Don’t touch the seal pups, if you are visiting Sidney Island, insists Parks Canada.
Michael Janssen, acting resource conservation manager at Gulf Islands National Park Reserve, said during the summer months seal pups are often found along key shoreline locations, waiting for their mothers, who may forage for food for up to one week at a time before returning to their young.
“Seal pups may appear to be sick or distressed, even when they are in good health. For example, seal pups can sometimes have uneven breathing, nasal discharge, weeping eyes and whiny, bleeping sounds,” he said.
If visitors came across them, they should maintain their distance for the benefit of themselves and the animals, said Janssen, echoing the message Parks Canada has been delivering through signage and through staff on the ferry that connects Sidney with the island.
“If a seal pup is spotted alone in Gulf Islands National Park Reserve, it is important to maintain a minimum of 100 metres of distance from seal pups to reduce their stress levels and to avoid contact with disease or bacteria they may carry,” said Janssen. Humans should not approach, handle or otherwise disturb the seal pup as “interference with the seal pup often results in abandonment.”
Such a move could also be costly. It is prohibited for unauthorized people to touch, disturb, remove or possess wildlife from a national park and doing so can result in fines up to a maximum of $1 million or charges being laid with any potential prison term not exceeding one year.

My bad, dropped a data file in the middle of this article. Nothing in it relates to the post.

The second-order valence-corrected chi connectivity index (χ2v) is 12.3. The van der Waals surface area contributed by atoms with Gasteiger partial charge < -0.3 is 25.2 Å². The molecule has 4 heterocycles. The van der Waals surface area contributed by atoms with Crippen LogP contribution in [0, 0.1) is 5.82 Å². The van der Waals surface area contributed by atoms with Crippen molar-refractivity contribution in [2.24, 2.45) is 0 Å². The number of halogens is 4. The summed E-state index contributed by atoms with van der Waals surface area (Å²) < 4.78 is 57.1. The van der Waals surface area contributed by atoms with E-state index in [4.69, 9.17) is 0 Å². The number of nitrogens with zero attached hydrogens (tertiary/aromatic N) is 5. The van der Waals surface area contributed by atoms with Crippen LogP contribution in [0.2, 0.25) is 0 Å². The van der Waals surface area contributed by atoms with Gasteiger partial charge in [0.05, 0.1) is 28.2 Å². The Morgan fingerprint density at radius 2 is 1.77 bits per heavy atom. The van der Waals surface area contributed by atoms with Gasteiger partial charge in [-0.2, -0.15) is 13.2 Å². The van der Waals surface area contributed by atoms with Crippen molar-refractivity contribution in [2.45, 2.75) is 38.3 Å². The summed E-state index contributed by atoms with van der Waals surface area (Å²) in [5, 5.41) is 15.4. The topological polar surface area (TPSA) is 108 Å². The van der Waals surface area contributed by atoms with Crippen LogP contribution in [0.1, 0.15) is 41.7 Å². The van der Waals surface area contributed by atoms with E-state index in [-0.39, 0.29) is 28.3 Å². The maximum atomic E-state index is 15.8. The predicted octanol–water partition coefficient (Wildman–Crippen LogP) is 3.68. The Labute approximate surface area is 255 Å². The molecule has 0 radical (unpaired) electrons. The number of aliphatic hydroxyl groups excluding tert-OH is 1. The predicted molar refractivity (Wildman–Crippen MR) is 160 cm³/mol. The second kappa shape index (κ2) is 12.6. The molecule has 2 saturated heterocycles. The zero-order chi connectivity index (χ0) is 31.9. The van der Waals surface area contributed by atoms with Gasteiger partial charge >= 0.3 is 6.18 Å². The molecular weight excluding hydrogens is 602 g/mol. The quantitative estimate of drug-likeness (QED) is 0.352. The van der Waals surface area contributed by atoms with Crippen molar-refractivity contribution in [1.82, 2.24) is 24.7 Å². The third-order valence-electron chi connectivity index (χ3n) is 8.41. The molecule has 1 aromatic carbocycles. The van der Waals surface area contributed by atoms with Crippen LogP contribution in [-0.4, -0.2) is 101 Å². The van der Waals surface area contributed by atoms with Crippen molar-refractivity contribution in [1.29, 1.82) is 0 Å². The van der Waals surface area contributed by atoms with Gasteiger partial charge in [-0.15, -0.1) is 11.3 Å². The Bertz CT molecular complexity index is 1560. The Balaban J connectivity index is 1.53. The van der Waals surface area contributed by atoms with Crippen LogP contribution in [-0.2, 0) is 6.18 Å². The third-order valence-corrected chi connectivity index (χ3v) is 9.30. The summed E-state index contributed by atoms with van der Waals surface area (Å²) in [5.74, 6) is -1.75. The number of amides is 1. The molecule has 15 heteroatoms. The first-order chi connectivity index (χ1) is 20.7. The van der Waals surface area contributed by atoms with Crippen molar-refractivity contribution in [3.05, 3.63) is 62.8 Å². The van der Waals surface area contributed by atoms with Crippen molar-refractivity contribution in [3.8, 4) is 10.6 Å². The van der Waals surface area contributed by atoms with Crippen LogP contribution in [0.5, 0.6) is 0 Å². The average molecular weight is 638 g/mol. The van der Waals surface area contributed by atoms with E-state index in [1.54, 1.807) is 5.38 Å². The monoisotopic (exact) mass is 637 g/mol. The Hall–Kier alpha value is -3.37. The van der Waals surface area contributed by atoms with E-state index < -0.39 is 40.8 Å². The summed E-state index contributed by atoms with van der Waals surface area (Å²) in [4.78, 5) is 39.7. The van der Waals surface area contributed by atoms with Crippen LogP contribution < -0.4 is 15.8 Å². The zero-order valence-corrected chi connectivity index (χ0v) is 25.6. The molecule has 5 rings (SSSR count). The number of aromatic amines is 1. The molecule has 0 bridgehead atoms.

Visitors should also keep dogs on their leashes to avoid negative interactions with the animals, said Janssen.
Visitors can report any observed wounds or injuries to the Parks Canada Dispatch (1-877-852-3100), any Parks Canada staff or the Vancouver Aquarium Marine Mammal Rescue Team (604-258-SEAL).
The park doesn’t record the number of calls received or monitor the population.
“Gulf Islands National Park Reserve is home to a vibrant coastal ecosystem, where natural processes are continually underway,” said Janssen.
“Seal pups have a high mortality rate and serve as an important food source to a variety of other species such as transient killer whales and birds such as ravens, crows, eagles and turkey vultures. Although it can be difficult to witness these natural cycles at work, national parks are wild places where the survival and death of animals is part of a healthy ecosystem.”
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